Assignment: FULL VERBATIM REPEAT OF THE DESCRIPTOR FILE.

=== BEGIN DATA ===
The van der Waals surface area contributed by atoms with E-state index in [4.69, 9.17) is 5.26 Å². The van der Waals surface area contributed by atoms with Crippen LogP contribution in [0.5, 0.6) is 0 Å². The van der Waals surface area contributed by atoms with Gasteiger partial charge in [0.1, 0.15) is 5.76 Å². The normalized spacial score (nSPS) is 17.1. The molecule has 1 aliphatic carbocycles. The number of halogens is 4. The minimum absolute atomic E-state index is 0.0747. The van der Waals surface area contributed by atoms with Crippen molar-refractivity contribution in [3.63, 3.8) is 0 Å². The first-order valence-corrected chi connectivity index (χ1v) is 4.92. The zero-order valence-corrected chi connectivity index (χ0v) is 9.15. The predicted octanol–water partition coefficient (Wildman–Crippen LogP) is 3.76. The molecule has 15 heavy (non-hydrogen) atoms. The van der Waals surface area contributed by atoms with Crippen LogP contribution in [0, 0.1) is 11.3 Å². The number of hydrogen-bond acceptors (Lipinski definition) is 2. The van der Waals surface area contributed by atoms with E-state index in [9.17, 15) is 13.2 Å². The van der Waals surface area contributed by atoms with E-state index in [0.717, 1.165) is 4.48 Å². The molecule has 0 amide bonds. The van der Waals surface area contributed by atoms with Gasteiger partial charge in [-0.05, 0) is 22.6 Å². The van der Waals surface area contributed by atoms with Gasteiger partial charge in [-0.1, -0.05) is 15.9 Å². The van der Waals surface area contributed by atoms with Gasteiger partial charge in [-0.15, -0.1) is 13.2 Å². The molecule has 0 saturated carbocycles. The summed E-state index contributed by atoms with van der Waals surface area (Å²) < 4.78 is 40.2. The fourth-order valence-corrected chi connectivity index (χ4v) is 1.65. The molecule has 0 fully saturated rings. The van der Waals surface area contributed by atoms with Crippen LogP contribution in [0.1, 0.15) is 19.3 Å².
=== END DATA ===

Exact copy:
The van der Waals surface area contributed by atoms with E-state index in [4.69, 9.17) is 5.26 Å². The van der Waals surface area contributed by atoms with Crippen LogP contribution in [0.5, 0.6) is 0 Å². The van der Waals surface area contributed by atoms with Gasteiger partial charge in [0.1, 0.15) is 5.76 Å². The normalized spacial score (nSPS) is 17.1. The molecule has 1 aliphatic carbocycles. The number of halogens is 4. The minimum absolute atomic E-state index is 0.0747. The van der Waals surface area contributed by atoms with Crippen molar-refractivity contribution in [3.63, 3.8) is 0 Å². The first-order valence-corrected chi connectivity index (χ1v) is 4.92. The zero-order valence-corrected chi connectivity index (χ0v) is 9.15. The predicted octanol–water partition coefficient (Wildman–Crippen LogP) is 3.76. The molecule has 15 heavy (non-hydrogen) atoms. The van der Waals surface area contributed by atoms with Crippen LogP contribution in [0, 0.1) is 11.3 Å². The number of hydrogen-bond acceptors (Lipinski definition) is 2. The van der Waals surface area contributed by atoms with E-state index in [9.17, 15) is 13.2 Å². The van der Waals surface area contributed by atoms with E-state index in [0.717, 1.165) is 4.48 Å². The molecule has 0 amide bonds. The van der Waals surface area contributed by atoms with Gasteiger partial charge in [-0.05, 0) is 22.6 Å². The van der Waals surface area contributed by atoms with Gasteiger partial charge in [-0.1, -0.05) is 15.9 Å². The van der Waals surface area contributed by atoms with Gasteiger partial charge in [-0.15, -0.1) is 13.2 Å². The molecule has 0 saturated carbocycles. The summed E-state index contributed by atoms with van der Waals surface area (Å²) < 4.78 is 40.2. The fourth-order valence-corrected chi connectivity index (χ4v) is 1.65. The molecule has 0 fully saturated rings. The van der Waals surface area contributed by atoms with Crippen LogP contribution in [0.1, 0.15) is 19.3 Å².